Patrick Murphy Routing Republican Foes in the Money Chase
Around the State
One of the quietest developments in Florida politics has been Republican candidates failing to keep pace with Patrick Murphy in the money chase in what should be a competitive congressional race. The Republican candidates are having no problem putting their money where their mouths are but their supporters aren’t exactly opening up their wallets.
Murphy should be a top target for Republicans. He represents a swing district and barely beat conservative Allen West back in 2012. This time Murphy won’t have Barack Obama and Bill Nelson cranking out Democratic turnout.
But Murphy has learned some lessons on what not to do from West. While West often took to the national stage during his single term in Congress, Murphy has focused on constituents. West made no effort to water down his conservatism, while Murphy has gone out of his way to hit Obama and fellow Democrats when he felt it was warranted. Murphy even spoke in Congress to hit Obama for raiding Medicare Advantage to pay for Obamacare.
Murphy’s been busy raising cash for 2014. So far, he’s raised more than $2 million from individuals and almost $750,000 from PACs. By the end of March, Murphy was sitting on more than $2.3 million. Even though Murphy will face attacks from conservative groups, his allies will also be throwing money against whichever Republican wins the primary.
In the meantime, Murphy’s fundraising abilities continue to impress and help shape the Republican field. Murphy’s kept West away from a rematch while Adam Hasner shot down Republican efforts to run against him. West threw his support to Ellen Andel who didn’t stay in the race long and didn’t make much progress on fundraising. Murphy’s strong fundraising clearly came into play in all of this.
If Murphy is building an impressive war chest, the same can’t be said of any candidate in the crowd of Republicans wanting to replace him. Carl Domino has done the best, raising almost $148,000 from individuals but also throwing more than $429,500 of his own cash into the pot. By the end of March, Domino had more than $387,650 in the bank. That makes Domino the closest thing to a front-runner for the Republican nomination but he has his own weaknesses. After eight years in the Florida House, Domino is coming off two straight political defeats, having lost to Ellyn Bogdanoff in a state Senate primary in 2010 and losing to MaryLynn Magar in a Florida House primary two years later. Still, Domino has an impressive background in politics, the military and in the private sector, and his experience does contrast with the youthful Murphy. Domino is also the only Republican who made the ballot by petition.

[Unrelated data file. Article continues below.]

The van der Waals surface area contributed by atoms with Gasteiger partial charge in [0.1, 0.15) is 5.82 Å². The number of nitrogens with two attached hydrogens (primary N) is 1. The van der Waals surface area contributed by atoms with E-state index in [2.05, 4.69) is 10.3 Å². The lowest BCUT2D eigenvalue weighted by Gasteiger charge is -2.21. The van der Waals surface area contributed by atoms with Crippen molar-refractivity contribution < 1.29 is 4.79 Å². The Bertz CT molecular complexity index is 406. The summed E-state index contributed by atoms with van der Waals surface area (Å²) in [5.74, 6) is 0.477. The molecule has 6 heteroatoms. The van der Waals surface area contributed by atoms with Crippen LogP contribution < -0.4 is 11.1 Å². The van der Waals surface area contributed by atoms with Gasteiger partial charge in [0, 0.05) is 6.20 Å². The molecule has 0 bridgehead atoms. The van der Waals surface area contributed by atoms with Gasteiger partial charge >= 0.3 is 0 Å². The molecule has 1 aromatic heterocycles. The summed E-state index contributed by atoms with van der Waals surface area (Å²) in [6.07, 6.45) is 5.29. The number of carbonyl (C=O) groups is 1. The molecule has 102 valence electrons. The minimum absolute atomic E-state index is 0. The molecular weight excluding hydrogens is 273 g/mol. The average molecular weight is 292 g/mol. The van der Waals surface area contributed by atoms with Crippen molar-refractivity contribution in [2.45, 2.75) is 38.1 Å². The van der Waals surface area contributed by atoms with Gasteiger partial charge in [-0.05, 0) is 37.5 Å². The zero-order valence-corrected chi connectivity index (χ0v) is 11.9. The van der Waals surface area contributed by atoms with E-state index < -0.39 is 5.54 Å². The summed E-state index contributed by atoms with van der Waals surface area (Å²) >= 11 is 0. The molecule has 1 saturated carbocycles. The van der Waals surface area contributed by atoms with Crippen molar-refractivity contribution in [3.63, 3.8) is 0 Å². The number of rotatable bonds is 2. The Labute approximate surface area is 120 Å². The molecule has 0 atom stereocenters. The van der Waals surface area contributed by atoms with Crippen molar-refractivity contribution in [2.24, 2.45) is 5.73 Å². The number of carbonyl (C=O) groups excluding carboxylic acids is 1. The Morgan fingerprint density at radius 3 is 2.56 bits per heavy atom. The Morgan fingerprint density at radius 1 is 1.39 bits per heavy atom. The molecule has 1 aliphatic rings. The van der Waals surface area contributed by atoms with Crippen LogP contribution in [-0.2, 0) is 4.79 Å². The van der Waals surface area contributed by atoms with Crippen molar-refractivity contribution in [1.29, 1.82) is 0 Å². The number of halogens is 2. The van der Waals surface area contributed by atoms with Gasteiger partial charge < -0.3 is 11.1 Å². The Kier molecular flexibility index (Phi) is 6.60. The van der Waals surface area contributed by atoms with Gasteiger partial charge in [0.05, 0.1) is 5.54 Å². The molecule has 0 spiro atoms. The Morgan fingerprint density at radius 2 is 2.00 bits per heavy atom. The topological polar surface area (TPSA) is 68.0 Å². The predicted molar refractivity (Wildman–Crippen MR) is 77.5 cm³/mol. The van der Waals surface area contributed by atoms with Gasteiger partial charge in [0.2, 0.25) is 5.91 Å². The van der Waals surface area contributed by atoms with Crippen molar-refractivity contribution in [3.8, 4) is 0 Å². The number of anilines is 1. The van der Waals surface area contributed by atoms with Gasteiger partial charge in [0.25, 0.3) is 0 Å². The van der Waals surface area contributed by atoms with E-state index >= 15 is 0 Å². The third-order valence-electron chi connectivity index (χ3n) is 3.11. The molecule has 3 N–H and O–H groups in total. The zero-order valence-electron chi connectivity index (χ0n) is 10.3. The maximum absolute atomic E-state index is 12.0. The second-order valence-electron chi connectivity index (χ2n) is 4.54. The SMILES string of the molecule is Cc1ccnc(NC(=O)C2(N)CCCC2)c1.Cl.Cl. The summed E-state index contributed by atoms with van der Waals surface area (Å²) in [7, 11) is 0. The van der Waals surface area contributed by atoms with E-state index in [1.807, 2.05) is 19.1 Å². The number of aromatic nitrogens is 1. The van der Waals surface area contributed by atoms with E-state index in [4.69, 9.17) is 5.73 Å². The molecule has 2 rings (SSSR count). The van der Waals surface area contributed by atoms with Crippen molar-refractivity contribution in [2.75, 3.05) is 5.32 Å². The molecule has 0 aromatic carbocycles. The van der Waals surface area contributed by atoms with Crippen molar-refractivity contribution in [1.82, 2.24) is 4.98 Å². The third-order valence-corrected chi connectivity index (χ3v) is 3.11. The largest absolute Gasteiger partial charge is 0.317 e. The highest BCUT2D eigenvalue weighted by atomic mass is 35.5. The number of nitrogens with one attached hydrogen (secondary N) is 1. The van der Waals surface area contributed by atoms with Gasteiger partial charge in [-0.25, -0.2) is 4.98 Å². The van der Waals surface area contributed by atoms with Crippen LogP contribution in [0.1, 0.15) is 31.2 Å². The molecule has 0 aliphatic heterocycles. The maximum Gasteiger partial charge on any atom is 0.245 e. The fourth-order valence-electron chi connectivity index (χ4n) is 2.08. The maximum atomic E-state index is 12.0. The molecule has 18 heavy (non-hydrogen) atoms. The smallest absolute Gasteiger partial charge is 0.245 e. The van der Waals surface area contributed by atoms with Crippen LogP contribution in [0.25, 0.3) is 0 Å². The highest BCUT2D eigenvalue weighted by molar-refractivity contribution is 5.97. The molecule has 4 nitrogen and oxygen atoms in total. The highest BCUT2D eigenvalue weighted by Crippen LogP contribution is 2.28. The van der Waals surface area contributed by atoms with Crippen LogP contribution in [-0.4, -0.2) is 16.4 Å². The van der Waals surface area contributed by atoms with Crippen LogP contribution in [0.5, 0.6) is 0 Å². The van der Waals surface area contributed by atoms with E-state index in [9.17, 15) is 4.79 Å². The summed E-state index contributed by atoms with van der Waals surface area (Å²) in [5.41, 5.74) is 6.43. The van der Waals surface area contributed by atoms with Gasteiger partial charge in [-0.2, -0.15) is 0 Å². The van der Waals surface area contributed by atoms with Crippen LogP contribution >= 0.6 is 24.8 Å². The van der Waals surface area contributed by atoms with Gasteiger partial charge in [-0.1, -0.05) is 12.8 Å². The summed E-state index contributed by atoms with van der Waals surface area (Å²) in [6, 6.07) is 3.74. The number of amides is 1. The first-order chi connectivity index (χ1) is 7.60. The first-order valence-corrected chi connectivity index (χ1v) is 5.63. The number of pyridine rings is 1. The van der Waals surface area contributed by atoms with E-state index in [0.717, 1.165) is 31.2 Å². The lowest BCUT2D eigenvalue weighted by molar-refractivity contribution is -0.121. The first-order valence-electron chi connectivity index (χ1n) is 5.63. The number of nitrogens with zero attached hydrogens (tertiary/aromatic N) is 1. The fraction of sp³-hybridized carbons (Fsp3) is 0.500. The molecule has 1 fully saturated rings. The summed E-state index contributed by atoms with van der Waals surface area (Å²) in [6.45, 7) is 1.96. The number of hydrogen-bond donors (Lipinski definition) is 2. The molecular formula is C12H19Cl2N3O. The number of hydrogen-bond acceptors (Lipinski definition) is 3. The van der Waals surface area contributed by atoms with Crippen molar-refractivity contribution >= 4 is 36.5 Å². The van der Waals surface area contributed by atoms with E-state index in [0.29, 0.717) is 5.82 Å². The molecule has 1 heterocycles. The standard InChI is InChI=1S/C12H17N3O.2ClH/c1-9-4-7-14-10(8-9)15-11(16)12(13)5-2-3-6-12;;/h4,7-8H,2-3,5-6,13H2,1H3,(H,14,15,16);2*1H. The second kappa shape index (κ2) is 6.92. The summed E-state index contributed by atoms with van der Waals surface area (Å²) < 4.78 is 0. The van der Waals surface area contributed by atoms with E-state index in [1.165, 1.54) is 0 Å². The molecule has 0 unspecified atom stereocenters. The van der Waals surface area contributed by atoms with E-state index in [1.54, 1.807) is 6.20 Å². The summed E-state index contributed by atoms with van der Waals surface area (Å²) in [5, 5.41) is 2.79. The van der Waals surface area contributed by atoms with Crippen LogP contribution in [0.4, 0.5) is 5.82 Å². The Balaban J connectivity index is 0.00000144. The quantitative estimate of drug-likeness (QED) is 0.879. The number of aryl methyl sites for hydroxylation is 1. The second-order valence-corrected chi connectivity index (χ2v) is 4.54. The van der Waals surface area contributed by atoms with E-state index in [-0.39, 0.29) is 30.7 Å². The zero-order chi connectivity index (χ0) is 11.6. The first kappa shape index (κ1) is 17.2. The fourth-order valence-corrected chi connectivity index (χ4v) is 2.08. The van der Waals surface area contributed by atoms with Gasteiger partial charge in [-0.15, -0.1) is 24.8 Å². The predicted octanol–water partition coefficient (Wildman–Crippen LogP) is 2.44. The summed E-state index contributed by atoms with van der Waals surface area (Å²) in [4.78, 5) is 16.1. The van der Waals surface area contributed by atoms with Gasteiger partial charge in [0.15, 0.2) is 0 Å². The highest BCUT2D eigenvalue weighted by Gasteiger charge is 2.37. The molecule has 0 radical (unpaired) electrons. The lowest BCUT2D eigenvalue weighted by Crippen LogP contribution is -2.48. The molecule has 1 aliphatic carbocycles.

Brian Lara is also running for the Republican nomination and, like Domino, he is basically funding his own campaign. Lara’s raised almost $14,000 from individuals but is relying on $100,000 of his own cash. Lara kept most of it in the bank, keeping almost $103,250 on hand by the end of March.
With his political career in Connecticut going nowhere after failing to unseat Joe Lieberman, Alan Schlesinger continues his life as a political gadfly by running against Murphy. Schlesinger has hauled in almost $25,000 from individuals but the bulk of his campaign funds came from $75,000 of his own cash. By the end of March, Schlesinger had $28,150 on hand.
Calvin Turnquest is the one Republican who has raised more from individuals than he did from his own accounts but he has not impressed with fundraising. Turnquest raised more than $21,650 from individuals and put in $10,100 of his own money into his campaign. By the end of March, he had blown through most of it, keeping less than $4,650 on hand. Despite serving on the Tequesta City Council, Turnquest hasn’t done well when he’s sought higher office. In the state House primary where Magar beat Domino, Turnquest was a nonfactor, placing fourth in single digits.
Nurse and conservative Beverly Hires ran as an independent against Magar in the 2012 general election and took less than one half of 1 percent. Hires is back, this time as a Republican. She raised $770 and is relying on $41,000 from her own funds for the current campaign. But with less than $1,950 in the bank by the end of March, she’s not exactly in the best of shape.
Having failed in his presidential bids and looking to launch Frank Lynch University in 2015, businessman Frank Lynch is also running for the GOP nod. He hasn’t raised a cent from other people but is relying on $10,000 of his own funds. At least Lynch has kept almost all of it in the bank, spending around $75 by the end of March.
Nick Wukoson is also running for the Republican nomination but his numbers were not available from the FEC by Thursday.
So far, Republicans are clearly staying on the sidelines, wondering who -- if anybody -- to support. This gives Murphy even more time to extend his money advantage, even as the GOP hopefuls have to rely on their own cash. A major candidate can, of course, cough up $10,000 by May 2 to make the ballot but, with the possible exception of Domino, none of the Republicans have proven they can raise the cash to go toe to toe with Murphy. Some of these candidates will have a challenge to pay the ballot fee.
Republicans could rue 2014 if Murphy cruises to another term. Murphy is easily one of the best prospects Democrats have for future candidates for statewide office. Only 31, Murphy has successfully been able to claim the political center and hails from an important, and growing, part of the state. Unlike Ted Deutch or Corrine Brown, it’s easy to see Murphy as a standard bearer for Democrats in, say, 2022 or 2024. Murphy has the look of a rising star and, so far, Republicans are doing little to turn aside his trajectory.
Tallahassee-based political writer Jeff Henderson wrote this analysis exclusively for Sunshine State News.